Enneagram Type 2: The Helper
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The Enneagram of Personality, or just the Enneagram, is a representation of personalities using a geometric figure, also called an enneagram (little e), to express nine interconnected personality types. While each type is unique it is related to other types through the circle connecting the type to each of it’s wings and the lines or arrows in the center connecting the type to the ones it imitates in times of stress or growth. The Enneagram is used in business management training to better understand interpersonal dynamics in the workplace.
Types Two, Three, and Four constitute the Heart Triad. This triad is primarily motivated by their feelings. Those in the Heart Triad are searching for a sense of personal identity. They are more image-conscious than the other triads. Within the triad, Twos outwardly express feelings and find their identity in others and the way others perceive them.
At their best Twos are deeply altruistic and humble. They have an unconditional love for others that is genuine and inspiring. They see helping others and being a part of their lives as a privilege. They are empathetic listeners who are able to get even the shyest of people to feel comfortable opening up to them.
At their worst Twos are insecure and resentful. They are able to rationalize resentful and manipulative behavior because they truly feel victimized and abused. Their self-deceptive nature leads them to see that themselves as self-sacrificing or helping when really they are manipulating in order to guilt others into giving them what they want.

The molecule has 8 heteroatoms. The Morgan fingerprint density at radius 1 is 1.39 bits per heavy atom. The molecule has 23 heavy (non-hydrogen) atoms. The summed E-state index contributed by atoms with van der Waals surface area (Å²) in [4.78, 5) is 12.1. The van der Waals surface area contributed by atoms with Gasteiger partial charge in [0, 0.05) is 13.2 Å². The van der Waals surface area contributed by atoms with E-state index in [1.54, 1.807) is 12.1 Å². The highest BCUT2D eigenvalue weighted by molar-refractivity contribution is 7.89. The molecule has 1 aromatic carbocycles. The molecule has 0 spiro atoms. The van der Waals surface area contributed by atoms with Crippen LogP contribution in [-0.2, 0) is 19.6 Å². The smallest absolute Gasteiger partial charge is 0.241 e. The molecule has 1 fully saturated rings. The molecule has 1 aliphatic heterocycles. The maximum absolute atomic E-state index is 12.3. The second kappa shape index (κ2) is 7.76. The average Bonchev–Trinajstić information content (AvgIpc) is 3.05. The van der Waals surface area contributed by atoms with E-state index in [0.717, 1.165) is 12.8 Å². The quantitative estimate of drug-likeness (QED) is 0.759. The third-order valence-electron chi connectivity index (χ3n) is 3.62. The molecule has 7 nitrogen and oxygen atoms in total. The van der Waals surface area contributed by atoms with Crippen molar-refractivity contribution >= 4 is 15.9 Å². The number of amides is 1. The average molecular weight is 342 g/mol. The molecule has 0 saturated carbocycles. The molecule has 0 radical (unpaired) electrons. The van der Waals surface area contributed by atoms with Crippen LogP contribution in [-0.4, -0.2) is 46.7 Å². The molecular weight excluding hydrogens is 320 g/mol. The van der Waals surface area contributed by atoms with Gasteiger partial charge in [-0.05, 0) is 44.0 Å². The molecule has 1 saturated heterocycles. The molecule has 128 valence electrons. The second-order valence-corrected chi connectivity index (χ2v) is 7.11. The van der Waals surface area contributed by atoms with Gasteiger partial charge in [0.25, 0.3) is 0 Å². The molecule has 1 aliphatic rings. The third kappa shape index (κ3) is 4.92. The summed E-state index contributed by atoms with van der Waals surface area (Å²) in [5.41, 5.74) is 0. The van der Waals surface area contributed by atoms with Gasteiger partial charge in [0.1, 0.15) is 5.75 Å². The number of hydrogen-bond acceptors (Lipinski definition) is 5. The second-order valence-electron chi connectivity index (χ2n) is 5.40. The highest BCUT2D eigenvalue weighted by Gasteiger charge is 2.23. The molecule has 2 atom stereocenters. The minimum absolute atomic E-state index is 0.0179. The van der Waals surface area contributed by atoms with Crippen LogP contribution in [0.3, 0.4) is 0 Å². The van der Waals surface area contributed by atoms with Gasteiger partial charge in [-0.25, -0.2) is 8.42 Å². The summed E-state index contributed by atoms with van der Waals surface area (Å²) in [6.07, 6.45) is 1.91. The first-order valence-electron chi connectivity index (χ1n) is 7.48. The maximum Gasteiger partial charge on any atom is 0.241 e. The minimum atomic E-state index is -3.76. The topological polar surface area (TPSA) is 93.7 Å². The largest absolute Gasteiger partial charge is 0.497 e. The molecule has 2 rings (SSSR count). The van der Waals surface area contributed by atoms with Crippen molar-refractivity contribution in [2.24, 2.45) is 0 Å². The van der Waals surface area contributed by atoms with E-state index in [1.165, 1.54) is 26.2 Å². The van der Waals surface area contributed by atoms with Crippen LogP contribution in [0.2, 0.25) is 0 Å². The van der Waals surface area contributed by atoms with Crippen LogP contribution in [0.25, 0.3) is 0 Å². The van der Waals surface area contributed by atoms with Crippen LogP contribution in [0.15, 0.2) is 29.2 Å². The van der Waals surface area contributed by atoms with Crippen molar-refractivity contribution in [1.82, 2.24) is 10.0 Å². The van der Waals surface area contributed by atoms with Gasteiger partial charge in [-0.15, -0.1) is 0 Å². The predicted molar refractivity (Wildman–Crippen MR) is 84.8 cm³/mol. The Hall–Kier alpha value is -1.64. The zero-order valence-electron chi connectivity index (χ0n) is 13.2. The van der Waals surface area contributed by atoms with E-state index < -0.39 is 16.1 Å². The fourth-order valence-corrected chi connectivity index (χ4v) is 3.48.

This information is to help you understand yourself or those around you. Twos can be intense and a bit extra at times. When interacting with them understand that they do genuinely care about you and are trying to help. If they do get resentful or aggressive, be understanding with them as they will beat themselves up about it after they have calmed down or the stress has passed. If you are a Two or Helper, take a moment to think about your needs. You are aware that you have needs, but have pushed them back to focus on helping others. If your needs aren’t being met then you aren’t going to be able to help others as well as you could. It can be difficult to even admit that you need something. Find a trusted friend, you know you have plenty to choose from, and test out a simple need with them. Learn to say no or at least not say yes to everything.
Enneagram Type Two is “The Helper” or “The Giver”.